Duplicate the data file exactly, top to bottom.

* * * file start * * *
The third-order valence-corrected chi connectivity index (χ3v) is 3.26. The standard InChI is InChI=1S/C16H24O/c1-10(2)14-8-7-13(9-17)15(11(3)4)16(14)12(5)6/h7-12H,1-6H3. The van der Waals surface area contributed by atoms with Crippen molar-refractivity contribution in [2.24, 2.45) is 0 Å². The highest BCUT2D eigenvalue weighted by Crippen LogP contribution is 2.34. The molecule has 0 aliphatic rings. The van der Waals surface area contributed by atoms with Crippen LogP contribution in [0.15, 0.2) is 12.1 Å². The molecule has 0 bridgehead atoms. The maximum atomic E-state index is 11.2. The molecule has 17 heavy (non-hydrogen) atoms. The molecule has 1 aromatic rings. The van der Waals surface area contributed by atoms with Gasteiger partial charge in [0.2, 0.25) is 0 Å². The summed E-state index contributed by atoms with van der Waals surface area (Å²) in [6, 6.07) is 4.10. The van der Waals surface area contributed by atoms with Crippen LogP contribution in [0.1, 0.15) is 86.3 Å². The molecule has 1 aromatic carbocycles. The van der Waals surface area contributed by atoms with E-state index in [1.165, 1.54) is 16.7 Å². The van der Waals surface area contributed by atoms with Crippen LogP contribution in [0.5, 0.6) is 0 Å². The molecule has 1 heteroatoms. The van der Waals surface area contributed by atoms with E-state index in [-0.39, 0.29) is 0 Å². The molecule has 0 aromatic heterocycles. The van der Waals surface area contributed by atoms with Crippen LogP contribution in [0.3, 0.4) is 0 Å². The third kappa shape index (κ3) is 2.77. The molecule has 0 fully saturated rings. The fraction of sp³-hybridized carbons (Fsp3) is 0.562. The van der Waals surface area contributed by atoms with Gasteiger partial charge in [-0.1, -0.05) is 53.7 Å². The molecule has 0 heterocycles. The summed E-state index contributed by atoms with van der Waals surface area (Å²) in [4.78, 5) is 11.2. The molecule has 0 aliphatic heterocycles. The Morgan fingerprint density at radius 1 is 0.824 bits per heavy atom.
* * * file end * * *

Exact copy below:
The third-order valence-corrected chi connectivity index (χ3v) is 3.26. The standard InChI is InChI=1S/C16H24O/c1-10(2)14-8-7-13(9-17)15(11(3)4)16(14)12(5)6/h7-12H,1-6H3. The van der Waals surface area contributed by atoms with Crippen molar-refractivity contribution in [2.24, 2.45) is 0 Å². The highest BCUT2D eigenvalue weighted by Crippen LogP contribution is 2.34. The molecule has 0 aliphatic rings. The van der Waals surface area contributed by atoms with Crippen LogP contribution in [0.15, 0.2) is 12.1 Å². The molecule has 0 bridgehead atoms. The maximum atomic E-state index is 11.2. The molecule has 17 heavy (non-hydrogen) atoms. The molecule has 1 aromatic rings. The van der Waals surface area contributed by atoms with Gasteiger partial charge in [0.2, 0.25) is 0 Å². The summed E-state index contributed by atoms with van der Waals surface area (Å²) in [6, 6.07) is 4.10. The van der Waals surface area contributed by atoms with Crippen LogP contribution in [0.1, 0.15) is 86.3 Å². The molecule has 1 aromatic carbocycles. The van der Waals surface area contributed by atoms with E-state index in [1.165, 1.54) is 16.7 Å². The van der Waals surface area contributed by atoms with Crippen LogP contribution in [0.5, 0.6) is 0 Å². The molecule has 1 heteroatoms. The van der Waals surface area contributed by atoms with E-state index in [-0.39, 0.29) is 0 Å². The molecule has 0 aromatic heterocycles. The van der Waals surface area contributed by atoms with Crippen LogP contribution in [0.3, 0.4) is 0 Å². The third kappa shape index (κ3) is 2.77. The molecule has 0 fully saturated rings. The fraction of sp³-hybridized carbons (Fsp3) is 0.562. The van der Waals surface area contributed by atoms with Gasteiger partial charge in [-0.1, -0.05) is 53.7 Å². The molecule has 0 heterocycles. The summed E-state index contributed by atoms with van der Waals surface area (Å²) in [4.78, 5) is 11.2. The molecule has 0 aliphatic heterocycles. The Morgan fingerprint density at radius 1 is 0.824 bits per heavy atom.